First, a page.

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The Men Are Not Fine in Everyone's Fine With Virginia Woolf

Kate Scelsa dismantles patriarchal paradigms in her hilarious new play.

Vin Knight and Annie McNamara star as George and Martha Washington in Elevator Repair Service's production of Kate Scelsa's Everyone's Fine With Virginia Woolf, directed by John Collins, at Abrons Arts Center.
(© Joan Marcus)

Few female characters of the theater have risen to the iconic status of Martha in Edward Albee's Who's Afraid of Virginia Woolf? Martha — loud, brash, and unwilling to put up with her unambitious husband, George — at first seems like a powerful female force, but ultimately George vanquishes her with a crushing reminder of her failure to live up to society's ultimate expectation for women: motherhood.

Kate Scelsa has a bone to pick with Albee in this regard, and she picks deep in her sidesplitting new comedy Everyone's Fine With Virginia Woolf, now running at the Abrons Arts Center in a production by Elevator Repair Service, the company known for marathon shows like Gatz. At a lean 75 minutes, Scelsa's witty, trenchant parody of Albee's play packs a thesis-worth of critique on the way men perceive and portray skewed images of women through the distorted lens of the American patriarchy.

Scelsa upsets Albee's gender dynamics from the get-go when George Washington (a maniacally funny Vin Knight) enters a clothes-strewn, 1960s-style living room with dead plants in the corner and dejectedly utters, "What a dump" (one of Martha's first lines in Albee's play). Then like a whirlwind, in comes his sexually uninhibited wife, Martha (played with relentless energy by Annie McNamara), singing "I'm totes cool with Virginia Woolf. She's my bitch. I love her. I like how she was super gay. La la la de da," before informing George that a couple is coming over. "I think there's a chance for a swap, okay, so don't f*ck this up for me," she barks.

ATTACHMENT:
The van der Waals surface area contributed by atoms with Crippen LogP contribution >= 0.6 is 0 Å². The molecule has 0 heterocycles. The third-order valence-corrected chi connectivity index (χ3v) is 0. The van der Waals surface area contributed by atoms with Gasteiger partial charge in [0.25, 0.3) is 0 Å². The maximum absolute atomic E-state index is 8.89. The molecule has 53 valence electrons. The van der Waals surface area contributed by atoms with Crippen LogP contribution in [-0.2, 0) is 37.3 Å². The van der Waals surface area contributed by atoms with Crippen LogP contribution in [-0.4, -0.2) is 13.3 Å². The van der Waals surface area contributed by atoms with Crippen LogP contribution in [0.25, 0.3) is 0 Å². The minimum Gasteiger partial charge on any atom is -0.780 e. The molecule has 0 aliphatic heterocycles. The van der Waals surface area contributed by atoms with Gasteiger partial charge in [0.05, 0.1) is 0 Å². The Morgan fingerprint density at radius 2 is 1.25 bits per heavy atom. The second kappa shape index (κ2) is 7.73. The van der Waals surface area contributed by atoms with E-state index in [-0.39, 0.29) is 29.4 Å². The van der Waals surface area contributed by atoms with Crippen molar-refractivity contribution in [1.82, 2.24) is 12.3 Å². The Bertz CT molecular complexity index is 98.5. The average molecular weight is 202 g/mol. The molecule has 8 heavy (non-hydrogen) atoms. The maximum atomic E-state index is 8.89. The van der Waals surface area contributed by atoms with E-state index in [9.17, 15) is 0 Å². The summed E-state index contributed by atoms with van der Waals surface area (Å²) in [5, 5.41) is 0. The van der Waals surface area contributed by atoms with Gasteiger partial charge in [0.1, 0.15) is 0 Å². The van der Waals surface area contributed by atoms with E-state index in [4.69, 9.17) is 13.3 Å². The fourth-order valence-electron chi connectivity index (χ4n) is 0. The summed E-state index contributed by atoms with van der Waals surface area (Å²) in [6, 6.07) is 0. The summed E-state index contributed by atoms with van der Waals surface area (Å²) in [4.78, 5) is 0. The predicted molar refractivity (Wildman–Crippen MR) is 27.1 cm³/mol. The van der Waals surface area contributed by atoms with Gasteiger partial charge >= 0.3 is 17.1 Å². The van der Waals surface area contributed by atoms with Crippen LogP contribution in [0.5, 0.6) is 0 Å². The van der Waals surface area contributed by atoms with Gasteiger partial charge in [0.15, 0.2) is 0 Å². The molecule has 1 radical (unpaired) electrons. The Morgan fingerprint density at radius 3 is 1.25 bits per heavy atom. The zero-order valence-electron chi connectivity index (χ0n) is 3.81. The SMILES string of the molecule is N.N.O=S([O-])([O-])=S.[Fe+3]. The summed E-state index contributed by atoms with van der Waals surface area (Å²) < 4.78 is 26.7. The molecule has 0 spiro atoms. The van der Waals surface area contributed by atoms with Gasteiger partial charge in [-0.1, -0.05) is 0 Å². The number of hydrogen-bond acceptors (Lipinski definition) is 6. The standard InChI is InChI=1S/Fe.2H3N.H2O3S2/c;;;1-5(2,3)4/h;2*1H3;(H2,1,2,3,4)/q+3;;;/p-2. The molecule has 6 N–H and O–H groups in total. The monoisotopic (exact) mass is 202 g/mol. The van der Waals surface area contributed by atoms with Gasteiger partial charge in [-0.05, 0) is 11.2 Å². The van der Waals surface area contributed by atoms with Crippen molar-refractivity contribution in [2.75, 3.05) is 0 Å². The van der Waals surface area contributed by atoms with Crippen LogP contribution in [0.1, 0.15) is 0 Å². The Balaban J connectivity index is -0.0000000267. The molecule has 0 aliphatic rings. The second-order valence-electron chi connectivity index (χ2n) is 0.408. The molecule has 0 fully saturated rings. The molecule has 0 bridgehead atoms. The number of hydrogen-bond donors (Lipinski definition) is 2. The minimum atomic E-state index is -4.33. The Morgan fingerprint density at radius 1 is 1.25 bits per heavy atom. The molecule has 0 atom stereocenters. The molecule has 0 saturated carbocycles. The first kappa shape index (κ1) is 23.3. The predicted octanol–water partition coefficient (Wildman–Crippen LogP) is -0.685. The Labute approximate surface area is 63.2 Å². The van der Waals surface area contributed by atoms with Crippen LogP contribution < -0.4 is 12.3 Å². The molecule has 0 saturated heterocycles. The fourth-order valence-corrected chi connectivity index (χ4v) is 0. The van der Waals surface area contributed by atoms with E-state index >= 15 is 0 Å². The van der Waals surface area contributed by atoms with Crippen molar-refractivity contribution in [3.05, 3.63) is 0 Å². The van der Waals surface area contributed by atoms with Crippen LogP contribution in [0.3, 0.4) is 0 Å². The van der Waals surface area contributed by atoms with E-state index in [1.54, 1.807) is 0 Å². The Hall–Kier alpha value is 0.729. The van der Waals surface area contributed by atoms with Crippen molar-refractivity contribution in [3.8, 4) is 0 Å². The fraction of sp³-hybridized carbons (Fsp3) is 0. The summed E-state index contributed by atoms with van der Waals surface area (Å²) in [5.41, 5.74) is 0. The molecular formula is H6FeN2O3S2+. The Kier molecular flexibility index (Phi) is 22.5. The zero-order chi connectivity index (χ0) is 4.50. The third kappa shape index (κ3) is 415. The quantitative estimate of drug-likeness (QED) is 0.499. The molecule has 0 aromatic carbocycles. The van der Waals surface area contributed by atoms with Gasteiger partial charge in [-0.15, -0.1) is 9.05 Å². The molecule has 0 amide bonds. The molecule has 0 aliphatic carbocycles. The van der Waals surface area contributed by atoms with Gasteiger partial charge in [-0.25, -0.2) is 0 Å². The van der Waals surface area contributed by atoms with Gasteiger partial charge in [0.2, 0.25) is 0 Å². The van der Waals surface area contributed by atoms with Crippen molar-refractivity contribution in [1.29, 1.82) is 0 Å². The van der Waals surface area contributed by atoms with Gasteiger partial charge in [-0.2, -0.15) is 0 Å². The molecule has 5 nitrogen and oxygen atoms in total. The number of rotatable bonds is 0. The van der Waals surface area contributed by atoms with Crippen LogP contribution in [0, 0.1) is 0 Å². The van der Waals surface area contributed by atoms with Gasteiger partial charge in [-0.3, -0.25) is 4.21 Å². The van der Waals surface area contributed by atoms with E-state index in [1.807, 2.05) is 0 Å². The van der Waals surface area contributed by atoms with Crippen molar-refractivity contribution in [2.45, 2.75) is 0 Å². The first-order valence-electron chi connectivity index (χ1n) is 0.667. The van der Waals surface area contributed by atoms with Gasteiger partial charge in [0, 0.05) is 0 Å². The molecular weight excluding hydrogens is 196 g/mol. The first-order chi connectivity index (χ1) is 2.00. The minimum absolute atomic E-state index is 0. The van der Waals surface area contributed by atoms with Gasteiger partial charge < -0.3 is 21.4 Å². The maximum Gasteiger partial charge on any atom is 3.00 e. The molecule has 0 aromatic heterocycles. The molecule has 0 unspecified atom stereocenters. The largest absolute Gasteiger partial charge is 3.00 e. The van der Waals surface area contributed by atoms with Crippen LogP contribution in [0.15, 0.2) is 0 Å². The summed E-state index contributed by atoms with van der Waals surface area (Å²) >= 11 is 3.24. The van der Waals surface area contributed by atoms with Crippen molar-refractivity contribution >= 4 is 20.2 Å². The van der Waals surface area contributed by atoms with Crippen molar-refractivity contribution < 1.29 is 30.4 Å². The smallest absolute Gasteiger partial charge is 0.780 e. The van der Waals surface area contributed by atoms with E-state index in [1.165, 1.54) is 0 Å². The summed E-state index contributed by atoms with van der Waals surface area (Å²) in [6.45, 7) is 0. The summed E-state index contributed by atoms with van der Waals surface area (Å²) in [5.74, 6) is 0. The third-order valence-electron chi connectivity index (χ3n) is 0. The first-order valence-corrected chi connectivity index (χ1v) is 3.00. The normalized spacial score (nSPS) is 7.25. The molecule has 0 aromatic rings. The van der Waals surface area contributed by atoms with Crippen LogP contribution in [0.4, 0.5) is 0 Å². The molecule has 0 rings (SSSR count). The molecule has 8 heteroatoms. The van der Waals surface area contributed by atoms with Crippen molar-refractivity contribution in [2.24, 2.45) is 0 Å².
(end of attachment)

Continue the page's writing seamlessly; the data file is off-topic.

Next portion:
April Matthis as Honey, Mike Iveson as Nick, and Annie McNamara as Martha in Kate Scelsa's Everyone's Fine With Virginia Woolf.
(© Joan Marcus)

Mayhem ensues with the arrival of slash fiction writer Nick (played with reserved humor by Mike Iveson) and his wife, Honey (a deliciously deadpan performance by April Matthis). While Martha tries to seduce Honey in the kitchen, "totally gay" George and "mostly gay" Nick discuss Tennessee Williams and the depictions of hysterical women in his plays. As an example, George does his best Blanche DuBois impression for Nick, but the character so overwhelms his own personality that George becomes Blanche. Then in a sudden cataclysmic scene (the play's "third act"), a fifth character (Lindsay Hockaday) arrives from the underworld (or perhaps just the nearby college) to womansplain to George how society has poisoned the male mind into trivializing the female. "It's new paradigm time," she says to George in the play's final, absurdly funny scene (spoiler: there's a robot).

The play is at its best when it's riffing on Albee's work (it helps to be at least somewhat familiar with Who's Afraid of Virginia Woolf? as well as Tennessee Williams's A Streetcar Named Desire) rather than concocting its own scenes, as when Martha corners Honey in the kitchen. The humor tends to subside in those moments, but otherwise, director John Collins does a terrific job of creating a parodic Albee universe, with set designer Louisa Thompson's cartoonish bookshelves surrounding ugly orange and yellow furniture and desiccated plants drooping on the side. Kaye Voyce's costumes also recall the '60s period of Albee's play, despite the fact that the characters have cellphones and know how to surf the Web. The otherworldly finale showcases the skills of sound designer Ben Williams and lighting designer Ryan Seelig during the utterly unexpected conclusion.

Scelsa could not have brought her play to the stage at a better time. As old paradigms of gender are being shattered or at least reevaluated, we're reorienting ourselves to new modes of thought and behavior. But Scelsa hasn't tried to tear down Albee's play; it's obvious that Everyone's Fine With Virginia Woolf serves, in part, as a homage to him and his Martha. She does, however, challenge the play's antique assumptions about women and womanhood, and that's something we should all be fine with doing, too.

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